Over the years, I've been called a lot of outrageous names by a lot of outrageous people (schoolyard bullies, foreign diplomats, my parents), but nobody has ever called me a "risk taker." Of course, nobody has ever called me the "greatest deep-sea diver since Jacques Cousteau," either. But while I actually am the "greatest deep-sea diver since Jacques Cousteau," I'm definitely not a "risk taker."
Indeed, I've been known to avoid taking a risk even when not taking a risk is a bigger risk than taking a risk. For instance, rather than risk burning the house down by cooking my food, I eat everything (by which I mean ground beef and Famous Amos-brand cookie dough) raw - thus running the much greater risk of contracting a gastrointestinal infection that, if left untreated, will cause my insides to melt. And such an infection will almost certainly go left untreated, because I'd rather risk death by E. coli than death by an escaped circus elephant stomping on my car as I drive to the hospital.
But I'm not here to discuss food-borne bacteria or freak accidents involving runaway elephants. I'm here to discuss gambling. In particular, I'm here to discuss how, thanks to my chronic aversion to taking risks, I almost never gamble. The problem with gambling, of course, is that you might lose - and unlike, say, losing spectacularly and consistently at Dungeons & Dragons, which only involves parting with your dignity and self-respect, losing spectacularly and consistently at gambling involves parting with large sums of money. And while certain people might consider running the risk of personal financial ruin seductive and thrilling, I consider it scary and nauseating.
Notice, however, that I didn't say I never gamble - only that I almost never gamble. On rare occasions, when the stars are aligned just so and I'm feeling particularly self-destructive, I'll pull what I call an "Albany." That is, I'll throw restraint and fiscal responsibility to the wind - which, in my case, entails playing a one- or two-dollar scratch-off lottery game.
One such rare occasion was my 18th birthday, which my father and I spent in the wind-swept, manure-scented village of Canton, New York, visiting St. Lawrence University, where - despite the wind and manure - I wound up attending college. On the way home that day, we stopped at a regional convenience store that, for legal reasons, I'll refer to by the made-up name of "Stuart's."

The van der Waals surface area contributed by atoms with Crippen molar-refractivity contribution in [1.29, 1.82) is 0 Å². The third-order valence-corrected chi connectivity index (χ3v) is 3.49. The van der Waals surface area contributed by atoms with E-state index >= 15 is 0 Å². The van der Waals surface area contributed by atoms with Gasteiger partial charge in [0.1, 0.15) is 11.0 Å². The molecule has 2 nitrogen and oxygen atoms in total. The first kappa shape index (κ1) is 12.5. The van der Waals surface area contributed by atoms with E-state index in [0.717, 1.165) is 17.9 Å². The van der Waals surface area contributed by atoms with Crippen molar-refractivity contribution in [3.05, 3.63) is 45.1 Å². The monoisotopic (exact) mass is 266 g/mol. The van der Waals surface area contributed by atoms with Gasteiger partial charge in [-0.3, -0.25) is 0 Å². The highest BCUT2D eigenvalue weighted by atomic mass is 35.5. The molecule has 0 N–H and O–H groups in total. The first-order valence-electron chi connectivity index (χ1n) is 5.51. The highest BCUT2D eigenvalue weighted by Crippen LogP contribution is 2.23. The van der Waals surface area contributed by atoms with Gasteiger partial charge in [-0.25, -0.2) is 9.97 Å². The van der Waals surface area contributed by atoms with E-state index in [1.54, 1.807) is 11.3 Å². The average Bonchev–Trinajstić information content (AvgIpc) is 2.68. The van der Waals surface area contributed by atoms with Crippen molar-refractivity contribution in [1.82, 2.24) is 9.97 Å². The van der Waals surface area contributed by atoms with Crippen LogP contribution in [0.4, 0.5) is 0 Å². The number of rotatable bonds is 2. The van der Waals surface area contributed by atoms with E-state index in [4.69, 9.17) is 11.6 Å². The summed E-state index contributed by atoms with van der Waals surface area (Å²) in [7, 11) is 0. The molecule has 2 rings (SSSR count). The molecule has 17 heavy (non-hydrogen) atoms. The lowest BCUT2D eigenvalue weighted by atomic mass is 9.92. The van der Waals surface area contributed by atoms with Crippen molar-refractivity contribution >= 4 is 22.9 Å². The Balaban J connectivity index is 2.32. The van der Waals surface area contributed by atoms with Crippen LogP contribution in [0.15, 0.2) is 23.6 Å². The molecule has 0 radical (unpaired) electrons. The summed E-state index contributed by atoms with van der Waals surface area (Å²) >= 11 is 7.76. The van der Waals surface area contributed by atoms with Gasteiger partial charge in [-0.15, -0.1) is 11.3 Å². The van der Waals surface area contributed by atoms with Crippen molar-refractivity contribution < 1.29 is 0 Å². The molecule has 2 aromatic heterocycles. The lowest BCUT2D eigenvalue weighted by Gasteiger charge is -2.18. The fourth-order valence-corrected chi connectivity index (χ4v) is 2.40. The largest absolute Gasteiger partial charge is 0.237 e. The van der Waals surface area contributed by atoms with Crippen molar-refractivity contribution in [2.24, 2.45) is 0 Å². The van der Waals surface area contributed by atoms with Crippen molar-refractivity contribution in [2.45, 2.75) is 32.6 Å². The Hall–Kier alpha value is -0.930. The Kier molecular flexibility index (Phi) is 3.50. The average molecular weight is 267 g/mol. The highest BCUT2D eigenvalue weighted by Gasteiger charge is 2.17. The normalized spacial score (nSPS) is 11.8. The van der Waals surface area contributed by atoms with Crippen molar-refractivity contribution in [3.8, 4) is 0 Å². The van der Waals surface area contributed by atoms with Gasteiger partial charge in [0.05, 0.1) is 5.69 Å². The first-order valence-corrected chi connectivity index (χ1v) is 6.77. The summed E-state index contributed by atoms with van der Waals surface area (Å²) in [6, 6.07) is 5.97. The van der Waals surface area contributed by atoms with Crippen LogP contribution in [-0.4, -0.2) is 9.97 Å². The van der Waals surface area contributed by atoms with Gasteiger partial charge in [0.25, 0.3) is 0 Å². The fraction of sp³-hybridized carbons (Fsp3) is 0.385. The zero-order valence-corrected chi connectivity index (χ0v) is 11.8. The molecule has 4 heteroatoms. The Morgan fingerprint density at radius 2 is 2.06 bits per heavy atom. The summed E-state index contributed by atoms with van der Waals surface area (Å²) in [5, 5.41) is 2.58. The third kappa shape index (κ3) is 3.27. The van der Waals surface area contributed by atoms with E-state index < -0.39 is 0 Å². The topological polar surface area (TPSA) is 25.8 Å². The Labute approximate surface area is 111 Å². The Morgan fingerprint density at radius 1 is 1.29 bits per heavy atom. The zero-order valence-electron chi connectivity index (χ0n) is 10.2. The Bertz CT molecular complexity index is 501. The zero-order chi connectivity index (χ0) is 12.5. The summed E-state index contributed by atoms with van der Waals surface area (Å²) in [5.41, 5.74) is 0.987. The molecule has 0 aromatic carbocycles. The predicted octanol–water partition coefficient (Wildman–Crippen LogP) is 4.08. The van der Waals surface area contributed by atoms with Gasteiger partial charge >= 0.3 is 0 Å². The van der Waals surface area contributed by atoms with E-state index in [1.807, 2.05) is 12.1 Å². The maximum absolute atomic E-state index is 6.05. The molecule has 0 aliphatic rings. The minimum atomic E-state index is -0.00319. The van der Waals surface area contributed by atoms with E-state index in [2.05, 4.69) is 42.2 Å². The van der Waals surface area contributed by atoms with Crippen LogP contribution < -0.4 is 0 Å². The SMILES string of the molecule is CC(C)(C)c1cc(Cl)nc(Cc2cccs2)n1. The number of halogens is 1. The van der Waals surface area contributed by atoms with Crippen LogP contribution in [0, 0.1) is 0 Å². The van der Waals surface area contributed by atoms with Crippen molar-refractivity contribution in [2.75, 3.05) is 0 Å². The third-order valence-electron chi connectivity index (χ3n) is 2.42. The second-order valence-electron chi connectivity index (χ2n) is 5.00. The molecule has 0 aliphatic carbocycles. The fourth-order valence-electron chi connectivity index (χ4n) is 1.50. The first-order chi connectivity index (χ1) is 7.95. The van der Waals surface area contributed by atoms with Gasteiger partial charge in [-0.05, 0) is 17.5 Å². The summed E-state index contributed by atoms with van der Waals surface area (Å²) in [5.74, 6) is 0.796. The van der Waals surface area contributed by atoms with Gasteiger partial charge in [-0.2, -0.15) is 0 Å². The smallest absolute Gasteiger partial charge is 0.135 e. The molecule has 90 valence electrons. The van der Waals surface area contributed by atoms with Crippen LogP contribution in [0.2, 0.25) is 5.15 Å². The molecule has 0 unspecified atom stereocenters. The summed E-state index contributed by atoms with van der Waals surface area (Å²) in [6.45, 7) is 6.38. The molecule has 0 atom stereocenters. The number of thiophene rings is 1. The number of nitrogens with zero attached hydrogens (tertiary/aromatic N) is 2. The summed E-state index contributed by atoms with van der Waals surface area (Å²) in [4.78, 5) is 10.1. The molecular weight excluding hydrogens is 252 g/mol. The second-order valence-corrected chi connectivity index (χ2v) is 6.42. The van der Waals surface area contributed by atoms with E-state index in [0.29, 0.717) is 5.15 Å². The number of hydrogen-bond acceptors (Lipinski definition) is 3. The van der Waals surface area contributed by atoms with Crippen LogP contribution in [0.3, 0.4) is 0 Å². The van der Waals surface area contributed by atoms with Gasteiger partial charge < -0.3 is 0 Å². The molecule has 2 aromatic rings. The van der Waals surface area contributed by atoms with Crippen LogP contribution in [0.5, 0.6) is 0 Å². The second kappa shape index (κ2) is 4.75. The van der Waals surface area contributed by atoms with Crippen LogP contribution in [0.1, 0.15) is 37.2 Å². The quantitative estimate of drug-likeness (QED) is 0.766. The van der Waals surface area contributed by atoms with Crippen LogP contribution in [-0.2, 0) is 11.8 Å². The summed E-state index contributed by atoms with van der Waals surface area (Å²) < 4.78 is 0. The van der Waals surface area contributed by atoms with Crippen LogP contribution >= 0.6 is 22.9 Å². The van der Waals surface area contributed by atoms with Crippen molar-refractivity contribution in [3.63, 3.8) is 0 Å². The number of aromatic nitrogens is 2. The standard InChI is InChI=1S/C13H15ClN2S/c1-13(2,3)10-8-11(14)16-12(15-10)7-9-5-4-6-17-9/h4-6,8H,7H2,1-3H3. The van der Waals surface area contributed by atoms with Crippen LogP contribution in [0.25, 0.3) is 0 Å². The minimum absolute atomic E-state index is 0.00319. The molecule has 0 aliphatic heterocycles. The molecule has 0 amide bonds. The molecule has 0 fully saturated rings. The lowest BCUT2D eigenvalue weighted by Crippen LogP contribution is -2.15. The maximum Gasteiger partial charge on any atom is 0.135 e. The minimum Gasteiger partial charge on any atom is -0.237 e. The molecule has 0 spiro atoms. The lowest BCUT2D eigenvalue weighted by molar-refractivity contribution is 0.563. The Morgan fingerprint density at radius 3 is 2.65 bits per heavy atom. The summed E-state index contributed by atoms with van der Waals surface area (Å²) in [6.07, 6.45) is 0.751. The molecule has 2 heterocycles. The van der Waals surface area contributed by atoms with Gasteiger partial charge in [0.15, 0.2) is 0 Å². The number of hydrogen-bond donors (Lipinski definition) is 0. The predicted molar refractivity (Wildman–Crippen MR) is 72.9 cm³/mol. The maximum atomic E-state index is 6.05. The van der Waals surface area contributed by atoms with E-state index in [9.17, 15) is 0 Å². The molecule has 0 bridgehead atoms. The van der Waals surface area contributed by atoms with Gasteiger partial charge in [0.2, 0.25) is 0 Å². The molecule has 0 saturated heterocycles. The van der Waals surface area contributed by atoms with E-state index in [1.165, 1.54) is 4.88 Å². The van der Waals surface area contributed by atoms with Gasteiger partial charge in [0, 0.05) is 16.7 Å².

On a whim, I decided to exercise my new right to waste money on state-sponsored games of chance (known colloquially as "state-sponsored scams"). I cringe now at my lack of self-control - but I was young and stupid, and the siren song of the New York Lottery (with its smugly taunting insistence that "Hey, you never know") overwhelmed my better senses. Trembling with shameful anticipation - I imagined the cashier silently condemning me as a dissolute rakehell - I purchased two "Win $1000 A Week for Life" games.
I didn't actually expect to win anything - the thrill I sought arose from the mere act of buying the tickets. So when I scored fifty dollars on the first game, my entire body went slack with shock. When I nabbed an additional fifty dollars on the second ticket, I almost lost consciousness. Gambling, I realized, might not be the soul-corrupting, obscenely risky activity I'd always imagined it as.
As I turned in my winning tickets for cash at the "Stuart's" in Saranac Lake, I thought that maybe "professional gambler" was a career worth pursuing. I imagined myself lounging next to an Olympic-size swimming pool in the brilliant California sun, wearing a fur bathing suit and an elaborate gold necklace featuring a massive dollar-sign pendant, sipping ginger ale from the Stanley Cup.
To heck with St. Lawrence University! To heck with the guidance counselors' tests, which insisted that I was destined for a long and distinguished career in the field of data entry! I was destined for a long and distinguished career, all right, but it would be in the field of awesomeness; and gambling, not an unmarketable liberal arts degree, would get me there.
So I purchased another couple of scratch-off games on the spot. And when they both revealed themselves as losers, I learned the first important lesson of my adult life: when fortune smiles upon us, as it had by handing me two winning lottery tickets on my 18th birthday, it's usually just setting us up for a fall. Also, I learned that spending the better part of $100 on "Stuart's" brand ice cream is only a temporary solution to existential crises.
Dan Leonidas makes shallow observations. He can be reached at firstname.lastname@example.org or myspace.com/lastminuteconcerns.